To keep food safe and consistently cool, refrigerators require access to a continuous power supply, so it may seem that solar power is not a viable option. However, with the right solar power configuration and power requirement calculations, you should be able to run any refrigerator with solar power.
The Solar Power Setup
A solar power setup suitable for refrigerator use requires several devices in addition to solar panels. Batteries are needed to store the power that the refrigerator will use at night or when clouds block the sun. A device called a charge controller will smooth the flow of power from the panels to the battery. The charge controller protects the battery from drastic fluctuations in power and ensures that it always receives the proper voltage and current. Lastly, an inverter will convert the direct current (DC) power of your battery to the alternating current (AC) power used by the refrigerator.
Power Consumption of the Fridge
Consider the average power that your refrigerator consumes when designing your solar power configuration. To determine the power requirements of your refrigerator, check the nameplate ratings, which are typically somewhere on the inside of the refrigerator. The nameplate ratings list the appliance's voltage and current demands. For example, a fridge may read 115 volts and 4.5 amps of current. Multiply these two quantities to calculate its power demand: 115 x 4.5 = 517.5 watts of power.
Look for a refrigerator with an EnergyStar logo, which denotes that the device performs with a high energy efficiency.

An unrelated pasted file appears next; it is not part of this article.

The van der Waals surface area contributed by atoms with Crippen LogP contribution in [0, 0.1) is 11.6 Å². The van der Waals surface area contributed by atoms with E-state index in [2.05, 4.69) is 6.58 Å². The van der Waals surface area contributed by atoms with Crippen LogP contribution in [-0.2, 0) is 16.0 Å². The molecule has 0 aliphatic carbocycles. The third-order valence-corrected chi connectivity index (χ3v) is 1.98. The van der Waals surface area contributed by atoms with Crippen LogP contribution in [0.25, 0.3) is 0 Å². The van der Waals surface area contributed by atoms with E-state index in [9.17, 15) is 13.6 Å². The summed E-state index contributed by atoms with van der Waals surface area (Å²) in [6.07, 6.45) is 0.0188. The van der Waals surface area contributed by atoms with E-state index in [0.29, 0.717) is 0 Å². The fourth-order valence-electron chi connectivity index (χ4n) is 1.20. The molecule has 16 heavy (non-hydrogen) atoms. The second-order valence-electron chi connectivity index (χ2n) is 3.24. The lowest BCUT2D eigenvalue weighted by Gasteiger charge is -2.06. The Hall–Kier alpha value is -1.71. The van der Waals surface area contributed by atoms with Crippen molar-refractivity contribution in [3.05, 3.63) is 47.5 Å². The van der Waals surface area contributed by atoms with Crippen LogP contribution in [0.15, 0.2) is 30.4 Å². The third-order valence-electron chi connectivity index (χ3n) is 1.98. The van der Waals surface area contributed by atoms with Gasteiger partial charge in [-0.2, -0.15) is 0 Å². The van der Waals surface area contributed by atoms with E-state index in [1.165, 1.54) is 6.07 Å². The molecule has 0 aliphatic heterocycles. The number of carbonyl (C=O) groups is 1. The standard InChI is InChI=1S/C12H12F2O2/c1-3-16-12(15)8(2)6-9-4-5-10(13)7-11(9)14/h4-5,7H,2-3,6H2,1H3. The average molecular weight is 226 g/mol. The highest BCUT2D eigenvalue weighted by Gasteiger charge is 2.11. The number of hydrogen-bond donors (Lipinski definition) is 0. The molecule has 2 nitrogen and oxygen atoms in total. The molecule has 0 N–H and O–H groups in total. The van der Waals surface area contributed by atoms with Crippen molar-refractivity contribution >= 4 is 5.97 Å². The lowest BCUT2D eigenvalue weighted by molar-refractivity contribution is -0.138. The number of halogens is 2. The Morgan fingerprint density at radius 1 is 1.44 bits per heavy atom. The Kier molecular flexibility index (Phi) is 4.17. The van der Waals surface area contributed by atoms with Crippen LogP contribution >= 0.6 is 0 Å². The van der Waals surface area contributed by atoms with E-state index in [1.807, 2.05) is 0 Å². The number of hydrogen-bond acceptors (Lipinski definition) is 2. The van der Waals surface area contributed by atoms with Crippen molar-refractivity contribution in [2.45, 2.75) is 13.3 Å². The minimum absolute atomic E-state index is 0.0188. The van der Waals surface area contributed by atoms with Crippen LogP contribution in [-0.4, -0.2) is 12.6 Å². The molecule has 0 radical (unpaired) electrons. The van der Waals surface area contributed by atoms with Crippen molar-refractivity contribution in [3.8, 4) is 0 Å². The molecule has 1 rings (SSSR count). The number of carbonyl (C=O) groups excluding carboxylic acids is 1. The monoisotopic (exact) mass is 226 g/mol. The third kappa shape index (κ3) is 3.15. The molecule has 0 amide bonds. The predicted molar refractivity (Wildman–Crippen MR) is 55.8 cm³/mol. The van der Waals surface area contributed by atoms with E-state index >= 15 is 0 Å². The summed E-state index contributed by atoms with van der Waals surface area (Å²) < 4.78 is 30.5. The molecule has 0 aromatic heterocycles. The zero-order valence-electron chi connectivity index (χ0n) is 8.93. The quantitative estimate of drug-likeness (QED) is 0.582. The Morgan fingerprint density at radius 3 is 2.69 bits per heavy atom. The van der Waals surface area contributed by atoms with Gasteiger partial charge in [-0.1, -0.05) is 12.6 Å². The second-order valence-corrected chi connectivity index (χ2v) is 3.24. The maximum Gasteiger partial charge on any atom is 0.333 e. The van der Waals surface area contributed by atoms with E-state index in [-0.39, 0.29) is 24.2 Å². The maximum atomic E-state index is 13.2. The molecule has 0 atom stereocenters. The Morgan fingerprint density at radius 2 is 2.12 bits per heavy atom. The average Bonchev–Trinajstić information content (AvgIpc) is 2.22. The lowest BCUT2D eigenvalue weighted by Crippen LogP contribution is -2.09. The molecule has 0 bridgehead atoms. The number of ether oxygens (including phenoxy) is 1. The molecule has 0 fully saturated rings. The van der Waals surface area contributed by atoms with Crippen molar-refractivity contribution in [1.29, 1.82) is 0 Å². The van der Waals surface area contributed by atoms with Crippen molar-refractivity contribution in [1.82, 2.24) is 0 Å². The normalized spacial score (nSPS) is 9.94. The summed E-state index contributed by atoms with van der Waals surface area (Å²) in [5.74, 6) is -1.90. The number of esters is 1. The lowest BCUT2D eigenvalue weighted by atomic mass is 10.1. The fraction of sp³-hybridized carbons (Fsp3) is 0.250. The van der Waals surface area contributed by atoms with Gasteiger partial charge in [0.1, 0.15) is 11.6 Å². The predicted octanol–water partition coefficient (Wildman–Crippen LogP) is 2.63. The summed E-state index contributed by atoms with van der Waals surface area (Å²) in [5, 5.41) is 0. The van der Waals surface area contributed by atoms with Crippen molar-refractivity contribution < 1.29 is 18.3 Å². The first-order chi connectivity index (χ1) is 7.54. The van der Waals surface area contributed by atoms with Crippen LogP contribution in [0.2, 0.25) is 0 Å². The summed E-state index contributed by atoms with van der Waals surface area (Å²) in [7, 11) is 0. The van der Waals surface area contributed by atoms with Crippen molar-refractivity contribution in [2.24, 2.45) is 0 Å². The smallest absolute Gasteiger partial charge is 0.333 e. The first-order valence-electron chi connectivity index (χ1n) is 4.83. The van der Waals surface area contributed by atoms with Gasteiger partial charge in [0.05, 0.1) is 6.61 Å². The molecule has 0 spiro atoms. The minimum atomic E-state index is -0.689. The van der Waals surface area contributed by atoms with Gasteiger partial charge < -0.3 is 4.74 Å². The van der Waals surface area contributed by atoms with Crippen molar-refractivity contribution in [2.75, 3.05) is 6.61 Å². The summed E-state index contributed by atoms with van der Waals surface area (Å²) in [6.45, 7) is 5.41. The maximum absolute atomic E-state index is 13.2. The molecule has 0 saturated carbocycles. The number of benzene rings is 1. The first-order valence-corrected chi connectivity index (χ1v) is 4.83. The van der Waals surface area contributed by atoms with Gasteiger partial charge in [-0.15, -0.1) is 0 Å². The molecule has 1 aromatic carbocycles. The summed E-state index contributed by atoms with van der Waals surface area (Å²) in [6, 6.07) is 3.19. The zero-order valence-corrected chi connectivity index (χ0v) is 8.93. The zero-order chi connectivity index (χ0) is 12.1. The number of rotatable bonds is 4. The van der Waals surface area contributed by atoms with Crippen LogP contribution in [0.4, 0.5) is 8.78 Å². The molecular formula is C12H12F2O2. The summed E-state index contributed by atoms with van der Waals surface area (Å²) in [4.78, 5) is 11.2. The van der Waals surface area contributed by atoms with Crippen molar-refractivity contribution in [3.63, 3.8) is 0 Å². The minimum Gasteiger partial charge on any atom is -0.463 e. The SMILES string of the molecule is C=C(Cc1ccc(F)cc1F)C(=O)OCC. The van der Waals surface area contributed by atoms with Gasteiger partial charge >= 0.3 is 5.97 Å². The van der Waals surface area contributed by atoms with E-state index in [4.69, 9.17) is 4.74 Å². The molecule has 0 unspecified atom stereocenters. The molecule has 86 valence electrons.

Fluctuations in Power Usage
A refrigerator uses power in different ways depending on its operating conditions. If there are a number of cold items inside it or if the ambient room temperature is cool, it will stay cool longer. Hence, it will not need to turn on as often. When the air compressor on a refrigerator starts up, it needs a surge of power that can use three times the normal running current. This surge happens only for a split-second. After startup, the fridge uses power according to the nameplate voltage and current.
Batteries and Inverter
A typical solar battery provides 12 volts of electrical energy for a certain amount of amp-hours. An amp-hour is a way of describing a battery's capacity; it denotes how many amperes can be drawn from a battery and for how long. Typically, a battery is rated assuming a 20-hour cycle. For example, a 160 amp-hour battery would theoretically provide 8 amps per hour for 20 hours. Most solar batteries will provide sufficient current for both a refrigerator and other appliances. Inverters, which are needed to convert DC battery power to the AC power most appliances use, are never 100 percent efficient, and up to 50 percent of power can be lost in the conversion. Look for an inverter with a high efficiency rating and be sure to account for inverter inefficiency when calculating your refrigerator's power needs.
- Washington State University: Solar Electric System Design, Operation and Installation
- Free Sun Power: Power Inverters for Solar Energy Systems
- Penn State University: Energy Use of Home Appliances, Page 3
- Energy.gov: Estimating Appliance and Home Electronic Energy Use
- University of Hawaii: Batteries in Fact and Fiction